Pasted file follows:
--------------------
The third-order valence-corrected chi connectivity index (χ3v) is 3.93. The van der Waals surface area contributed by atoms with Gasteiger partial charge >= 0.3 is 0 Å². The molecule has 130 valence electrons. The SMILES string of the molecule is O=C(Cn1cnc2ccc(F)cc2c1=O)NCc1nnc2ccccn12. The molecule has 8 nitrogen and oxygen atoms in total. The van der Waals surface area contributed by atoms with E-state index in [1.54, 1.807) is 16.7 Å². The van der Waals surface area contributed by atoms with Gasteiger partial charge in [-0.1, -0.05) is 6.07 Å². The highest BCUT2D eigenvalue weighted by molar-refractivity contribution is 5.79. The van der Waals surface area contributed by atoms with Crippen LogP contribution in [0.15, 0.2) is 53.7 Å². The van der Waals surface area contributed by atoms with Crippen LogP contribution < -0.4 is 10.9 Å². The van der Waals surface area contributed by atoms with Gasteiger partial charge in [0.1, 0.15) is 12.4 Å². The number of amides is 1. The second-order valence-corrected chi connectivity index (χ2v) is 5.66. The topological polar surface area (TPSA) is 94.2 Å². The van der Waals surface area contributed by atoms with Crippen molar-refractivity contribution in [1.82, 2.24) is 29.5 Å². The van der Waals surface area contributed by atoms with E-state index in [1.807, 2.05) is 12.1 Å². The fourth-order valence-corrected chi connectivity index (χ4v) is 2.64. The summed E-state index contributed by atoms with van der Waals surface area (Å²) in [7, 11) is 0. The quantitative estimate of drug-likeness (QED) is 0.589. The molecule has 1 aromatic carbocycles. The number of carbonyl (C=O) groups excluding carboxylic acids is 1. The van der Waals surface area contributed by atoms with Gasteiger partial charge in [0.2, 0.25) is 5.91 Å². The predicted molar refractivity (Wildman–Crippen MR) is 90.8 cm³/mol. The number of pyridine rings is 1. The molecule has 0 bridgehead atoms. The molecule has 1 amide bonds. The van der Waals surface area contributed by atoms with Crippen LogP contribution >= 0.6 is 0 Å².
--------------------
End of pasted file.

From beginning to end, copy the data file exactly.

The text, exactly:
The third-order valence-corrected chi connectivity index (χ3v) is 3.93. The van der Waals surface area contributed by atoms with Gasteiger partial charge >= 0.3 is 0 Å². The molecule has 130 valence electrons. The SMILES string of the molecule is O=C(Cn1cnc2ccc(F)cc2c1=O)NCc1nnc2ccccn12. The molecule has 8 nitrogen and oxygen atoms in total. The van der Waals surface area contributed by atoms with E-state index in [1.54, 1.807) is 16.7 Å². The van der Waals surface area contributed by atoms with Gasteiger partial charge in [-0.1, -0.05) is 6.07 Å². The highest BCUT2D eigenvalue weighted by molar-refractivity contribution is 5.79. The van der Waals surface area contributed by atoms with Crippen LogP contribution in [0.15, 0.2) is 53.7 Å². The van der Waals surface area contributed by atoms with Crippen LogP contribution < -0.4 is 10.9 Å². The van der Waals surface area contributed by atoms with Gasteiger partial charge in [0.1, 0.15) is 12.4 Å². The number of amides is 1. The second-order valence-corrected chi connectivity index (χ2v) is 5.66. The topological polar surface area (TPSA) is 94.2 Å². The van der Waals surface area contributed by atoms with Crippen molar-refractivity contribution in [1.82, 2.24) is 29.5 Å². The van der Waals surface area contributed by atoms with E-state index in [1.807, 2.05) is 12.1 Å². The fourth-order valence-corrected chi connectivity index (χ4v) is 2.64. The summed E-state index contributed by atoms with van der Waals surface area (Å²) in [7, 11) is 0. The quantitative estimate of drug-likeness (QED) is 0.589. The molecule has 1 aromatic carbocycles. The number of carbonyl (C=O) groups excluding carboxylic acids is 1. The van der Waals surface area contributed by atoms with Gasteiger partial charge in [0.2, 0.25) is 5.91 Å². The predicted molar refractivity (Wildman–Crippen MR) is 90.8 cm³/mol. The number of pyridine rings is 1. The molecule has 0 bridgehead atoms. The molecule has 1 amide bonds. The van der Waals surface area contributed by atoms with Crippen LogP contribution >= 0.6 is 0 Å².